Teachers often report that division is hard to teach. How can we help build students’ understanding? Read on for an introductory division lesson I taught to fourth graders.

Marilyn BurnsJanuary 18, 2024

Category
# Real-World Problems

Teachers often report that division is hard to teach. How can we help build students’ understanding? Read on for an introductory division lesson I taught to fourth graders.

Marilyn BurnsJanuary 18, 2024

Interested in a real real-world math problem? Here’s an account of one that arrived in the mail and sent me down a mathematical rabbit hole. I think there’s something here that could be used for a classroom investigation. Take a look.

Marilyn BurnsJanuary 11, 2024

Fourth graders solve the problem 5 ÷ 4 in the context of sharing cookies, figuring out how to share five cookies equally with four people. The students came up with six different solutions―all of them correct! (Try and think of what they might be before continuing to read.)

Marilyn BurnsFebruary 27, 2019

Have you ever asked students to solve 12.6 x 10, and they respond that the answer is 12.60? I have, many times. Students who do this apply a pattern that works when they multiply whole numbers by 10—they tack on a zero to the end of the number they’re multiplying. But then they apply the same pattern when working with decimals. What can we do?

Marilyn BurnsOctober 1, 2018

I believe strongly that mistakes are learning opportunities. At least that’s what I regularly tell students. But it sometimes feels different when the mistakes are mine . . . and especially when they are pedagogical mistakes that I make while teaching. That happened to me recently when teaching a lesson to fourth graders.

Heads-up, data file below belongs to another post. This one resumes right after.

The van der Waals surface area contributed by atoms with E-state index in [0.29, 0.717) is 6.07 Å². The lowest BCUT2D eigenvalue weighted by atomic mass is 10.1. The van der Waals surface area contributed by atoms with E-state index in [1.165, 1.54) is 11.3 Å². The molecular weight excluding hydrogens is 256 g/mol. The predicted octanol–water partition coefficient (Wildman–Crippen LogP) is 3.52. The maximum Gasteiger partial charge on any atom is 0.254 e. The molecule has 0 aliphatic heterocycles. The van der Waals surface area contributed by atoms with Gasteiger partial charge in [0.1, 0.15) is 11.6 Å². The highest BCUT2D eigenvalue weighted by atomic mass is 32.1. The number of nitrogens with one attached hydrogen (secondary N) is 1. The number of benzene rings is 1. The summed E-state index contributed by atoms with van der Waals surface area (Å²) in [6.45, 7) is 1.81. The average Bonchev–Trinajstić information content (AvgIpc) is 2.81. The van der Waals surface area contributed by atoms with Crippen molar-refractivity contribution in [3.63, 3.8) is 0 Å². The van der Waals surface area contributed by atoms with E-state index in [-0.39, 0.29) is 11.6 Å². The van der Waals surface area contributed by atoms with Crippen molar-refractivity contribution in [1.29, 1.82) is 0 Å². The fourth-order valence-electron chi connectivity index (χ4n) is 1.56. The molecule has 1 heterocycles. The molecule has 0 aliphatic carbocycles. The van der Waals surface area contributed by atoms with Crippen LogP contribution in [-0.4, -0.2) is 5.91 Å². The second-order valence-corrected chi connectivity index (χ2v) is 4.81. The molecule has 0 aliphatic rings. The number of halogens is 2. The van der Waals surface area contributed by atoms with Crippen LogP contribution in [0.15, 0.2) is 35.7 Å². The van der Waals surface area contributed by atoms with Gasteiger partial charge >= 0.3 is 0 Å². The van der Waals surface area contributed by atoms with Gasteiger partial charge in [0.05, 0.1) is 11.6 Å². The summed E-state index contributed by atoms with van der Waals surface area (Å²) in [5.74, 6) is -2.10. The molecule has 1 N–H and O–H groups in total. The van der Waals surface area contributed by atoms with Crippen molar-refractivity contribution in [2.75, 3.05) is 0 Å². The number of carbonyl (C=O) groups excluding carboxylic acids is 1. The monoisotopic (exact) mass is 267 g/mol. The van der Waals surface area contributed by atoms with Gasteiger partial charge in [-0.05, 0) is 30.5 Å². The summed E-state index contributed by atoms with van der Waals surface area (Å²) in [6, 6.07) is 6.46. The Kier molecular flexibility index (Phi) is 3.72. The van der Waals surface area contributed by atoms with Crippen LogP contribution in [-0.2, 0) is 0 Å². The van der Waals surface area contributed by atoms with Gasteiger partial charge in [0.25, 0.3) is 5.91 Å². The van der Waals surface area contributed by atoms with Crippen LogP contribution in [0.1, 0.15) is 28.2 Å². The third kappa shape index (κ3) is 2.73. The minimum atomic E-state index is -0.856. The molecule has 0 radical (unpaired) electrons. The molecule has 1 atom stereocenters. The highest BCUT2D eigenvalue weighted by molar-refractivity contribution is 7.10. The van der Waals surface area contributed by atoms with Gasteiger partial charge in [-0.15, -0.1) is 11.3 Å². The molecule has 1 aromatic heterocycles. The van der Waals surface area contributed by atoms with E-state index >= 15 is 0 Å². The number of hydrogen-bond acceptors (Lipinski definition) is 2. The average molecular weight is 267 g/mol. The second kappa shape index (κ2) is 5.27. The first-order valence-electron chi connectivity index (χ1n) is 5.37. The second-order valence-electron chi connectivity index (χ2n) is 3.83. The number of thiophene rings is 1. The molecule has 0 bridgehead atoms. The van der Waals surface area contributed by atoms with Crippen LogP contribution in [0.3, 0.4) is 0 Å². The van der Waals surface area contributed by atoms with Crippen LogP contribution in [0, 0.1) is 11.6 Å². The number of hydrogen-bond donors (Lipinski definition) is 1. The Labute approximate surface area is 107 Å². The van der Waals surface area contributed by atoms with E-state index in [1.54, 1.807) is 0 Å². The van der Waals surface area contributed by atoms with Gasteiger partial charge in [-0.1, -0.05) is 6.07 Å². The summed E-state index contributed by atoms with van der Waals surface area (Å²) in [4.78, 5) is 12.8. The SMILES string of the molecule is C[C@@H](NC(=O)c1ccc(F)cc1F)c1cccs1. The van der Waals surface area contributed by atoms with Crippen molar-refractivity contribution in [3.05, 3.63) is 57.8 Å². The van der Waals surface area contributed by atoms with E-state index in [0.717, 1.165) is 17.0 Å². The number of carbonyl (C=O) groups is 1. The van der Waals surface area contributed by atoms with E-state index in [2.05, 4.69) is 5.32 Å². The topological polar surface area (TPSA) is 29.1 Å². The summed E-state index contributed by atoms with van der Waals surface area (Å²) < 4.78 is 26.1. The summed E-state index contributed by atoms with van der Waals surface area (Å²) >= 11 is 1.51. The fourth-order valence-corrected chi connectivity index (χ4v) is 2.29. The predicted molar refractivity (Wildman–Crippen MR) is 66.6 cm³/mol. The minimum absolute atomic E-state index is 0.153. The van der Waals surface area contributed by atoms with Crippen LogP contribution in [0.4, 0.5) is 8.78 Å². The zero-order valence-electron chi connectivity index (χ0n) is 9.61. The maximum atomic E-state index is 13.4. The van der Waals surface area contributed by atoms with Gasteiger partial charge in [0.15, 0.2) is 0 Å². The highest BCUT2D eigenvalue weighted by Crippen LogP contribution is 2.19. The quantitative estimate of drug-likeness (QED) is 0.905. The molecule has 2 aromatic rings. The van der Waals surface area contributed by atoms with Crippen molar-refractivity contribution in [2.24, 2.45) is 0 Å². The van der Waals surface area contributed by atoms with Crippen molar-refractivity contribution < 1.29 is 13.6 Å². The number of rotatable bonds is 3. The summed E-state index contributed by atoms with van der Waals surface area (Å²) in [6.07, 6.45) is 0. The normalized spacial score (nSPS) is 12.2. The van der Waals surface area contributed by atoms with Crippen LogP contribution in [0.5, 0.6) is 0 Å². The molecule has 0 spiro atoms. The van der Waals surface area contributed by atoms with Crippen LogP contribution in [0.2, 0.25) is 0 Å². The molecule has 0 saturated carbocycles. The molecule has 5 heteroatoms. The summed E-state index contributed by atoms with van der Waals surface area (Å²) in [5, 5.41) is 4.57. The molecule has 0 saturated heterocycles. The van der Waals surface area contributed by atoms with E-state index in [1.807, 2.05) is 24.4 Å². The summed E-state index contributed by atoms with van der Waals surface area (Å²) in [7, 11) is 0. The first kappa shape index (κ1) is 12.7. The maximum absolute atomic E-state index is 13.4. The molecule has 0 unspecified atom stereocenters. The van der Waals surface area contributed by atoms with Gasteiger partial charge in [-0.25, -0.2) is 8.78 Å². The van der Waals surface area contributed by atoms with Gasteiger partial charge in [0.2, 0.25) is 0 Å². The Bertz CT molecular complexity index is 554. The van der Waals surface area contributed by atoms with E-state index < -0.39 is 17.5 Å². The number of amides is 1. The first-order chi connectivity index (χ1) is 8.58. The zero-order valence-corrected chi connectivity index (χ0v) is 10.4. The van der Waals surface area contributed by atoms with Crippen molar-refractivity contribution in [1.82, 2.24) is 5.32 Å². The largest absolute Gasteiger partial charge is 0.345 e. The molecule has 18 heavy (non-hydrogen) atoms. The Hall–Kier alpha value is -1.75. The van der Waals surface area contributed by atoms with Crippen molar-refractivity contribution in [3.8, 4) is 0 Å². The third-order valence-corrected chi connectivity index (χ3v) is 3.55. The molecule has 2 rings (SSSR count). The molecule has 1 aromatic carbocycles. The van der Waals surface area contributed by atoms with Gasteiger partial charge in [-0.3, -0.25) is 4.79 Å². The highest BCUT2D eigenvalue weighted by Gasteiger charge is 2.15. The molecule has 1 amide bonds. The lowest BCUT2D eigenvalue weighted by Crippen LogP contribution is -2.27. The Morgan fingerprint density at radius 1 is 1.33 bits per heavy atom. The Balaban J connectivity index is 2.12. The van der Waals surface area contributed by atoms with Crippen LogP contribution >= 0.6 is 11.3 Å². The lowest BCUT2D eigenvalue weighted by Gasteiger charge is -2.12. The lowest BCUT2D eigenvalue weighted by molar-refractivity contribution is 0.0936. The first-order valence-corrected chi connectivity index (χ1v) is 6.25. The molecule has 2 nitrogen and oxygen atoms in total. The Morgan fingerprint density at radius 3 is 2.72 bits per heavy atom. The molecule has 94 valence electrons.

Marilyn BurnsJanuary 1, 2018

Lessons using beans and scoops have long been part of my teaching repertoire. I’ve used beans, scoops, and jars to engage students in all grade levels with a variety of mathematical ideas. In this post, I write about how I recently taught a lesson to give students experience with estimation, averages, multiplication, and more. Read about how I planned the lesson, how it unfolded, and suggestions for extensions and other lessons.

Marilyn BurnsNovember 1, 2016

Have you ever thought about this numerical sequence—0, 1, 2, 3, 4, 5, 7, 8, 10, 12? What does the sequence have to do with unicycles, bicycles, and tricycles? And what's my mathematical and pedagogical quandary? Read more and find out.

Marilyn BurnsSeptember 14, 2016

Read how 7th graders collected and analyzed data about the frequency of letters. They chose sentences, recorded the frequency of letters, and put their data on a class chart. Then we compared the class results to the actual frequencies of letters. Engaging the students in collecting their own data gave them an authentic math experience, not rigged by me in any way.

Marilyn BurnsOctober 18, 2015

My grandson Jeffrey just turned 11 and I created a book to celebrate his birthday. Now I’m thinking that making books like this might be a good class project for students. Take a look.

Marilyn BurnsSeptember 21, 2015

A long-standing instructional practice has been to teach students how to multiply (or add, subtract, or divide) and then, after the students have learned to compute, give them word problems to solve. In this post I present a lesson with a different approach, where word problems become the lead and reason for learning to compute.

Marilyn BurnsMay 20, 2015